Historically, what Luke describes in his Gospel as the destruction of the sacred Temple of Jerusalem by the Romans had already taken place in the year 70 A.D.  Once conquered, the Romans proudly confiscated the menorah, the sacred lamp stand, from the Temple and carried it off triumphantly to Rome. Was this end? That Temple was never rebuilt to this day. The citizens of Jerusalem found themselves in the midst of rubble and destruction to wonder where God is? While the Gospel reflects the tough social realities under which the early Christians found themselves they still easily apply to us.  But, truly these are words of encouragement towards the importance of faithfulness in following the Lord.  Listen to the words of Malachi as today’s passage ends: “But for you who fear my name, there will arise the sun of justice with its healing rays.”

And in Luke, Jesus states: “You will be hated by all because of my name, but not a hair on your head will be destroyed . . . you will secure your lives.” These are readings of hope and a call to faith.  In spite of great tribulation, God is ultimately in control and for the faithful, he will be their Savior. And he will sit with us in the train wreck to show us the way back.

The real take away for this Sunday, I think, is a great lesson in the uselessness of worry. We would all love to wave the magic wand and have all those who were raised in the faith but now no longer practice to suddenly reappear and fill the pews or to stop time and cease aging. Maybe even have a guarantee that we will live in perfect health for at least 100 years.  But such things that we worry about are beyond our control.

So, the call of this time, then, is to be at peace and to not fear.  To trust in the end that no matter what may come our way, we are called to do good.  If we should worry about anything it might be that I am so worried about things that I am doing nothing good or productive either for others or for myself. That I may not carry out the work the Gospel calls me to do. Rather, I must trust the words of Christ that if I am faithful to the Gospel “not a hair of my head will be destroyed.”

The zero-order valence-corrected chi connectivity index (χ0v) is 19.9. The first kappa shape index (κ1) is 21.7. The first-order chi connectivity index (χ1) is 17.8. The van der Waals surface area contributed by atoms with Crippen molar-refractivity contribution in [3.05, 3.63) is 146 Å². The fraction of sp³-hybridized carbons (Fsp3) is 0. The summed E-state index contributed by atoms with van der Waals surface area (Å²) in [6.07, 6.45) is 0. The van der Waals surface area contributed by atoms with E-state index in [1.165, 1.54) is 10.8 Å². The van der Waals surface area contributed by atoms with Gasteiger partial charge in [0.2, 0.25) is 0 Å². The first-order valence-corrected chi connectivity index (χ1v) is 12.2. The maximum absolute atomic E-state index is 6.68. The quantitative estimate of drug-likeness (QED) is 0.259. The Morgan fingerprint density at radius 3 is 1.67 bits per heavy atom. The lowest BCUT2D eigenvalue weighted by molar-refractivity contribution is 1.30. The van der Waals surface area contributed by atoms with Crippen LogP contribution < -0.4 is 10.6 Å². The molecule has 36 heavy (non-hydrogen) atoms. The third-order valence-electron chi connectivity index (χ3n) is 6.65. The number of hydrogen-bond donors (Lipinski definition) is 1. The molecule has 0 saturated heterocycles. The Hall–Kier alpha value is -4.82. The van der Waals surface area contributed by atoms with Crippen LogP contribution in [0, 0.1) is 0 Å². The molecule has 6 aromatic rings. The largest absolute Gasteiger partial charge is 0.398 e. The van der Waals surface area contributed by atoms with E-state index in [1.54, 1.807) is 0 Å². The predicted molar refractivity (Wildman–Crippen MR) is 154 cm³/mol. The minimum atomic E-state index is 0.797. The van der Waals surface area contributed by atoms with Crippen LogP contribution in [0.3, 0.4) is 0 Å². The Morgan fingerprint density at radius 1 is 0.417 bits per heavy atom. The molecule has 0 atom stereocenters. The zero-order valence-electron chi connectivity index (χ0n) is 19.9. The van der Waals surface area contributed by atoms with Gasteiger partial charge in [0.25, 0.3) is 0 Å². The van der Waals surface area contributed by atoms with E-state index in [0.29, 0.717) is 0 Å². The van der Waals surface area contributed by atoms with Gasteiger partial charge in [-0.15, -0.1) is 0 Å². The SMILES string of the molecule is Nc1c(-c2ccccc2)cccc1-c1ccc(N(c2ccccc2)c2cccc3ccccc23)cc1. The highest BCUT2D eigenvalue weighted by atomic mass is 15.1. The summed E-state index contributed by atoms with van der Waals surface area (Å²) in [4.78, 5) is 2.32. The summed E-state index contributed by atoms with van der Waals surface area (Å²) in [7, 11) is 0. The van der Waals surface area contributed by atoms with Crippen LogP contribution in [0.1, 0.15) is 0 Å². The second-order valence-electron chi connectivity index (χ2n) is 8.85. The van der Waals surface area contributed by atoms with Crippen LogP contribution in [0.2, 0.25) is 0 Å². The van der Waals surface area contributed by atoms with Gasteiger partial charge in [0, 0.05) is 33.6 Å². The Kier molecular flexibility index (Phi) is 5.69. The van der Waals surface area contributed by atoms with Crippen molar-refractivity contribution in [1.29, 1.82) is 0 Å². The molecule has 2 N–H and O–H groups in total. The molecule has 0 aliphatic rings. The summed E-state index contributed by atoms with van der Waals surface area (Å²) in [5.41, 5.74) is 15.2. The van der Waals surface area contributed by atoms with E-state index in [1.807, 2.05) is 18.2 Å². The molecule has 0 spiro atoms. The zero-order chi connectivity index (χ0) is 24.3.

I may find that I am grateful that God put me here in this life, that he has given us the Holy Spirit, called us to a rich faith community, his Body the Church, and given us many opportunities to live out the Gospel in his service day by day and that he loves me more than I can imagine. That he shares his living presence with us in the sacraments and in particular the Holy Eucharist which is he - food for our journey through life. In other words, carry on the work of the Gospel, do not be deterred by what may appear the end of the road, but pick up and move forward in faithfulness. 
 
Now, that’s good news no matter what other forces may come my way.  The best antidote to the illness of too much worry is to do the opposite, the work of the Gospel. We all have the time and ability to live the Gospel out with joy and trust.

Grant us, we pray, O Lord our God, 
the constant gladness of being devoted to you, 
for it is full and lasting happiness
to serve with constancy
the author of all that is good.
Through our Lord Jesus Christ, 
your Son, who lives and reigns
with you in the unity of the
Holy Spirit, one God
forever and ever. 

(Collect of Sunday)